Self Energy Effects of Salt Ions on Phase Behavior and Interfacial Properties
|Event Date:||October 21, 2014|
|Speaker:||Prof. Zhen-Gang Wang|
|Speaker Affiliation:||California Institute of Technology|
|Time:||9:00 - 10:15 am
Abstract: Ions are essential in physical chemistry, colloidal science, electrochemistry, biology and many other areas of science and engineering. While their role is commonly described in terms of screening and translational entropy, many phenomena, ranging from some classical experimental observations made many decades ago to some new systems of current interest, cannot be explained, even qualitatively, by these concepts. A key effect that is often ignored or inadequately treated in the main literature on electrolytes and polyelectrolytes is the self-energy of the ions. In this talk, I will discuss several self-energy effects in macromolecular and interfacial systems. First, we show that the preferential solvation energy of the ions provides a significant driving force for phase separation. This concept is used to develop a theory to explain the dramatic shift in the order-disorder transition temperature in PEO-PS diblock copolymers upon the addition of salt. Second, we show that the dielectric contrast between the polymer backbone and the solvent significantly affects the conformation and charge condensation in dilute polyelectrolyte solutions. Third, we show that the image force has qualitative effects on the double layer structure and forces, such as like charge attraction and charge inversion. Finally we present a simple model for understanding the specific ion effects in the interfacial activity for air/water and oil/water interfaces.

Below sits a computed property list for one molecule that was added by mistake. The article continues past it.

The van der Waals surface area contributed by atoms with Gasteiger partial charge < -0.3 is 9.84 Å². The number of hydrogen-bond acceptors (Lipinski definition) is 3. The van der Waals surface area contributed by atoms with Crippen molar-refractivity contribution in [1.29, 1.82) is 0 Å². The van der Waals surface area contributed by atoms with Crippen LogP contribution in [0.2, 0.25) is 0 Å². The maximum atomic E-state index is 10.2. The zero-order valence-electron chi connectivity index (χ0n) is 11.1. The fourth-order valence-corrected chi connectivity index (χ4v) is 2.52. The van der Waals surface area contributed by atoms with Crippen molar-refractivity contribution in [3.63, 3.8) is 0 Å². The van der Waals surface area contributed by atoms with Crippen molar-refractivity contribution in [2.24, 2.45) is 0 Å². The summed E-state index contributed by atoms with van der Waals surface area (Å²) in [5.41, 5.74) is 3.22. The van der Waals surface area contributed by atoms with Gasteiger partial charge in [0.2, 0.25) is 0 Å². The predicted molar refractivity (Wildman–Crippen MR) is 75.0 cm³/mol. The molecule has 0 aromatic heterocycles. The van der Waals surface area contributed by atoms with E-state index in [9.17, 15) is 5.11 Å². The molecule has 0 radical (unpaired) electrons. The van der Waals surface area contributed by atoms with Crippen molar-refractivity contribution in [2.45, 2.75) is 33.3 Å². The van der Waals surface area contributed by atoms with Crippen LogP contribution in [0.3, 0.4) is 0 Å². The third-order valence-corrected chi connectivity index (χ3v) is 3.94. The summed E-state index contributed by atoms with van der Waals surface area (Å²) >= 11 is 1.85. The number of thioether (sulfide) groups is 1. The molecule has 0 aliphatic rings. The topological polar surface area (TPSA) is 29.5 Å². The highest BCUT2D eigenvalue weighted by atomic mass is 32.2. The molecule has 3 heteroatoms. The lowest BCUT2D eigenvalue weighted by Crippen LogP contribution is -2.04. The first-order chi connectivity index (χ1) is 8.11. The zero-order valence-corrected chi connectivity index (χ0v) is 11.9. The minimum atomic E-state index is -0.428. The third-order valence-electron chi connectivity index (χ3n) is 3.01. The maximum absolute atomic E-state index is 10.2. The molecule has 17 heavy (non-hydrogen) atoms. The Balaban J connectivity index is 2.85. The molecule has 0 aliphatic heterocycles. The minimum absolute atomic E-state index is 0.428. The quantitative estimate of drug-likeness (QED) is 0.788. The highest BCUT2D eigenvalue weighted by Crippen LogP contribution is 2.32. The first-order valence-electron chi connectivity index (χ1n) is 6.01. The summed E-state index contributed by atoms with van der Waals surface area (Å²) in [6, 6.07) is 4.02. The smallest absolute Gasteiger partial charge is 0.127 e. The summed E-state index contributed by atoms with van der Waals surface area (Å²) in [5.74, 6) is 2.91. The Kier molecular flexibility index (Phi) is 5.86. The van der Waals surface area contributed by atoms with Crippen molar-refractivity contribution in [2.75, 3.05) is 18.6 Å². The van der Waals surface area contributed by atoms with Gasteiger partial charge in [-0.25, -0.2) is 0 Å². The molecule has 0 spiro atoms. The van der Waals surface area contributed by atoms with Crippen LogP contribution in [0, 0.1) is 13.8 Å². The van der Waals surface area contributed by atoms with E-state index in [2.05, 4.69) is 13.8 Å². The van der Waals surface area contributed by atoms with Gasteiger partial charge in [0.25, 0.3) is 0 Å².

Bio: Zhen-Gang Wang received his bachelor’s degree in Chemistry from Beijing (Peking) University in 1982, and his Ph. D in Chemistry from the University of Chicago where he worked with Stuart Rice and Karl Freed. He then worked as a postdoctoral fellow first in Exxon Research and Engineering Company, with Sam Safran and Tom Witten, and then at UCLA with Bill Gelbart. In 1991, he joined the Chemical Engineering faculty at Caltech, was promoted to Associate Professor in 1997 and became Full Professor in 2002. Zhen-Gang Wang’s research is the theoretical and computational study of structures, phase behavior, interfacial properties and dynamics of polymers, soft materials, and biophysical systems. His current activities revolve around three main themes: charged systems, nucleation or more generally barrier crossing, and nonlinear rheology of polymers gels and entangled polymers.